One of the most satisfying aspects of a practice of freethinking is teaching Freethought. Like Science, Philosophy or even Religion, this is about discovering various ways of seeking truth. We might say it’s simply a Way of Life. Not simple at all, yet centered on a rather simple premise: truth, wisdom and the ethical life are always open to question, investigation, trial and error. Orthodoxy stifles exploration and creativity. Curiosity pushes through and moves us forward. At their best, Science, Philosophy and Religion are driven by freethinking.
Teaching Freethought brings great joy. I often teach a class on one representative freethinker such as Thomas Paine, Frances Wright, Lucretia Mott, Frederick Douglass, Sojourner Truth, Ralph Emerson, Henry Thoreau, Walt Whitman, Robert Ingersoll, John Muir. Few of these people called themselves a “Freethinker” yet each, in their own unique way, in their own historical context, modeled the essence of Freethought.
You’ll notice that most of these radical voices were also people of faith. None were strictly atheist. And, none were traditional believers. Each spoke out with a free voice and lived in a way that exhibited the meaning of freedom in body and mind.
I’m encouraged by the responses I receive from my classes. While some students find these thinkers a bit too radical for their taste, many others find them stimulating and liberating for themselves. As one student told me not long ago: “I didn’t know what to call myself. Now I know I’m a freethinker!”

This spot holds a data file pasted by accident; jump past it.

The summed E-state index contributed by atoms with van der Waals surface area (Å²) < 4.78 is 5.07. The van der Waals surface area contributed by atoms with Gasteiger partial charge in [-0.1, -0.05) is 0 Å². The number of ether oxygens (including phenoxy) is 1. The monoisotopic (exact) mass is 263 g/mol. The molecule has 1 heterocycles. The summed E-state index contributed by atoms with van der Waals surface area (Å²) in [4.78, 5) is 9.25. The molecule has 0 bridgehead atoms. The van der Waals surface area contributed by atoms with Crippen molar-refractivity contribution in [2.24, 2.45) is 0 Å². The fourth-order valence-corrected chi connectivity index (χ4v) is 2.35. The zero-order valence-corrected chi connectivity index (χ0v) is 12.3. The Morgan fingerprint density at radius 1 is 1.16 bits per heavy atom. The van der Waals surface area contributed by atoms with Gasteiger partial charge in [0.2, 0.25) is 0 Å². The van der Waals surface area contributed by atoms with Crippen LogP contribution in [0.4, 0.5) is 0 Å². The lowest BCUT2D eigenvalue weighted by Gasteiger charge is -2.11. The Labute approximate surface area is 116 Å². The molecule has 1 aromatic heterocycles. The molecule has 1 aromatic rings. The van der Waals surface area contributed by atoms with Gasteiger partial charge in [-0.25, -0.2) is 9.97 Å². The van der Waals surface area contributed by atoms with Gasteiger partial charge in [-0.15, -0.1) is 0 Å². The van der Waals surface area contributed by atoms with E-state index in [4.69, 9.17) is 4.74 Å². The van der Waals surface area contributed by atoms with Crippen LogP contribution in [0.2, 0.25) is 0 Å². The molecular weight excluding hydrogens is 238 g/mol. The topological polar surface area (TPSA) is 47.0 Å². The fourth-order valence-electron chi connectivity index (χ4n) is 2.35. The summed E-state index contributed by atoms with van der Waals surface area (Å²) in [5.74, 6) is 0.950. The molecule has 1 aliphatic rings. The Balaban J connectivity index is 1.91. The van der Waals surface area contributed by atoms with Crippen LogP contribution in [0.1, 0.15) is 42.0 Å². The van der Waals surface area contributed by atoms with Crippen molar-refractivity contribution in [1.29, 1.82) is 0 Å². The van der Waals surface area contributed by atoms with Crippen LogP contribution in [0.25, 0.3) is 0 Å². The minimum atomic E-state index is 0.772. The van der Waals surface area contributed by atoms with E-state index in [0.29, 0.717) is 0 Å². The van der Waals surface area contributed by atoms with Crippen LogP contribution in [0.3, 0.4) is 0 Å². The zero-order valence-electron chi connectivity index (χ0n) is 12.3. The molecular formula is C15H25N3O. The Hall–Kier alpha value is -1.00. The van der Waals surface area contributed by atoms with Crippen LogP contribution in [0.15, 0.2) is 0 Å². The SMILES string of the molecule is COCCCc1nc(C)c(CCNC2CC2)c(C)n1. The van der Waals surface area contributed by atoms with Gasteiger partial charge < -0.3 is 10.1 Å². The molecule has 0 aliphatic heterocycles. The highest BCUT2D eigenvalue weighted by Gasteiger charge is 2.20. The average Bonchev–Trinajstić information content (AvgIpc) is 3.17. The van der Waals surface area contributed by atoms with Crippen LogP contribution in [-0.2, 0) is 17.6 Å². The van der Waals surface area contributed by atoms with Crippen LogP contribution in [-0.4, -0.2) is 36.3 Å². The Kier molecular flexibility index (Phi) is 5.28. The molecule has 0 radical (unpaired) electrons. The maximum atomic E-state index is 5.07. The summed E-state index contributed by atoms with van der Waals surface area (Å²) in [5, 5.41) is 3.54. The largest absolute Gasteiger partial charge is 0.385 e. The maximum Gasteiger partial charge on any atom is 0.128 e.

Here are some recent responses from students in my Emerson class:
“I am astoundingly humbled at your knowledge and extensive reading of Emerson. The amount of time and concentration required to read and reread in order to plow through and make sense of his dense writing is impressive and, yes, humbling.”
“Always enjoy your informative and inspiring classes.”
“It strikes me that you strike a fine balance and that you guide and also allow new ideas and observations to percolate.”
“Chris is an excellent teacher who presented Emerson’s complex prose in simple English. He encouraged all attendees to express their views and listened patiently. I enjoyed this course very much.”
“Fascinating subject expertly presented.”
“Chris presents historical ideas that are pertinent to our lives today.”
See more responses from students on the Classes and Presentations page.
If you are teaching or studying Freethought or Freethinkers, I’d like to hear from you. We all have much to learn from each other. After all, that’s what freethinking is all about!
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